"Yes, we do," Murtagh approached him with the raised knife. The man behind released him an instant before Murtagh thrust the knife into the left side of his abdomen. Eagan gripped his shoulder in an attempt to remain upright as his muscles began to tremble and stared at the satisfaction in his eyes. The knife with withdrawn with a yank, and he crumpled into a heap on the cement. He straightened with a grimace and reached to touch the stickiness of the blood at the wound. Murtagh crouched over him and met his eyes again. There was an instant where they appeared concerned as he brushed his hand away from the shallow wound and plunged the knife into him again. Murtagh kneeled down and stared into his eyes with a smile as he grasped the knife and withdrew it. Fresh blood brimmed to the edges of the wound and welled over. Stunned, Eagan listened to the murmurs and creaking of the stairs as they ascended into the main room of the pub.
He breathed as evenly as he could and prayed silently for strength. His ribs ached as he eased onto his side and onto his knees. His entire torso seemed to be dampened with blood, and the dull pulsating in the wound seemed to amplify as he crawled across the cement with muscles trembling with adrenaline. He collapsed onto his stomach at about the middle of the cellar and started to drag himself, leaving a smeared path of blood as he went. The pain was thundering in his wound by this time. There was limited time before he was completely incapacitated.
As these events were concluding, Anita meandered around the main room. She raised a beer to her lips and smiled at the elder man seated at the bar as he tapped the metal band on his ring finger against the granite surface. "So, I see you're married."
He snorted and stared straight ahead. "Ah, but she don't care if I'm around no more. Tried to throw me out last Monday, but I was too bloody stubborn to leave."
"Really. See, I imagine commitment like that might flatter most ladies."
He snorted again and stroked his short ivory beard, sneaking a smile to her. "She's no lady."
Anita raised her bottle. "To marriage."
He raised his pint. "To heck with marriage."
As she smiled, a hand clamped down on her shoulder. Startled, she spun around in time to awkwardly seize Eagan as he dropped and slung his arm around her neck. With a mighty heave, she shouldered as much weight as she could and stood, praying for strength as she staggered toward a bench seat against the far wall and lay him down. She motioned for Declan to toss her the bar cloth and used it to sweep his hair back from his dampened forehead.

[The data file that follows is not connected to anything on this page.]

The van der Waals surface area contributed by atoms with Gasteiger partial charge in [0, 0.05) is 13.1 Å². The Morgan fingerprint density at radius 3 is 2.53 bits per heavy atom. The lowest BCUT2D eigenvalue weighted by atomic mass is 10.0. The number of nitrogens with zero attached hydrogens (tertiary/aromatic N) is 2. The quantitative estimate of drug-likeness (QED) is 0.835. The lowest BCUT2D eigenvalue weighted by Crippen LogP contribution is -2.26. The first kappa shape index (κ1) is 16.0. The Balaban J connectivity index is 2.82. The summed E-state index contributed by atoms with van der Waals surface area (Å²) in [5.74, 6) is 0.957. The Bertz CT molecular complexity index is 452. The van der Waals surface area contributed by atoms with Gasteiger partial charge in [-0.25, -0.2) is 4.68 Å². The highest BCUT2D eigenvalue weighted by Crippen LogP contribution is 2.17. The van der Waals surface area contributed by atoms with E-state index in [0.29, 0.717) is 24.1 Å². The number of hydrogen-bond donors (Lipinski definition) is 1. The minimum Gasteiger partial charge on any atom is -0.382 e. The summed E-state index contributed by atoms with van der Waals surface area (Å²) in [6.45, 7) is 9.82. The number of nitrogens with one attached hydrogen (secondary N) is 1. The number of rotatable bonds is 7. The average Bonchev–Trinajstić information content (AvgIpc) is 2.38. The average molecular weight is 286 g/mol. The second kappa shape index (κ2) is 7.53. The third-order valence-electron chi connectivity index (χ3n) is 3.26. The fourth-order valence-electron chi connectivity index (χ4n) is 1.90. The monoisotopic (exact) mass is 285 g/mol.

"All right, you are going to be all right."
She bunched his shirt in her hand and clamped it over the wound. He clenched the collar of his navy coat between his teeth and grimaced. Hot blood oozed through her fingers, draining the color from her cheeks. Eagan no longer writhed, but rasped for air, the breath rattling within his lungs. His muscles started trembling even more as he opened his bloody hand and covered hers. He pried his eyes open and stared at her. "I have to go."
"You stay here. Someone is calling an ambulance for you."
"No," he choked. "Annabelle. Let me up."
He attempted to straighten, but she shoved his shoulder back down. His breath was rapid and shallow and his complexion was pale beneath the steadily ripening bruises at his eye and mouth. He seemed to be staring past her.
"Fire!" a man shouted as flames streaked around the rear perimeter of the pub, igniting the sloshed beer on the wood. Men and women shouted and rushed either to slap the fire with their coats or out the main door. Anita reached to raise Eagan up again, but a pair of arms snatched her and dragged her across the progressively hazy room.
"Let me go! You have to let me go!" she shouted and punched against the arms clasped around her. Fire blackened and curled the curtains and crackled with sparks. The beating of her heart and the annoyed snarls of her captor were the only sounds that reached her ringing ears.
The moment the remainder of the people streamed into the crisp evening atmosphere, Anita raised her eyes to the man that gripped her. Aside from the patches of stars that managed to shine between the winter hazes in the azure sky, she glimpsed the end of a crooked nose.
"You could have died going to rescue him, Anita."
"He is going to die if no one else does!"
She closed her eyes and breathed. She was not strong enough to loosen his hold, but she could pray. The screech of tires snapped them open again in time to see a crimson car speed around the corner of the pub and smash into a street lamp.
"Eagan," she breathed. Realizing she was suddenly free, she rushed to the car amidst the shouts and sirens. The breeze ruffled his strawberry blond hair where his head lay propped against the frame of the open window. She reached into the car for his wrist and smiled when she sensed a pulse.
There was a child screaming and wailing in the backseat. She peered into the car with a plummeting heart when she saw Annabelle.
In the cellar: "The Butcher" by Project 86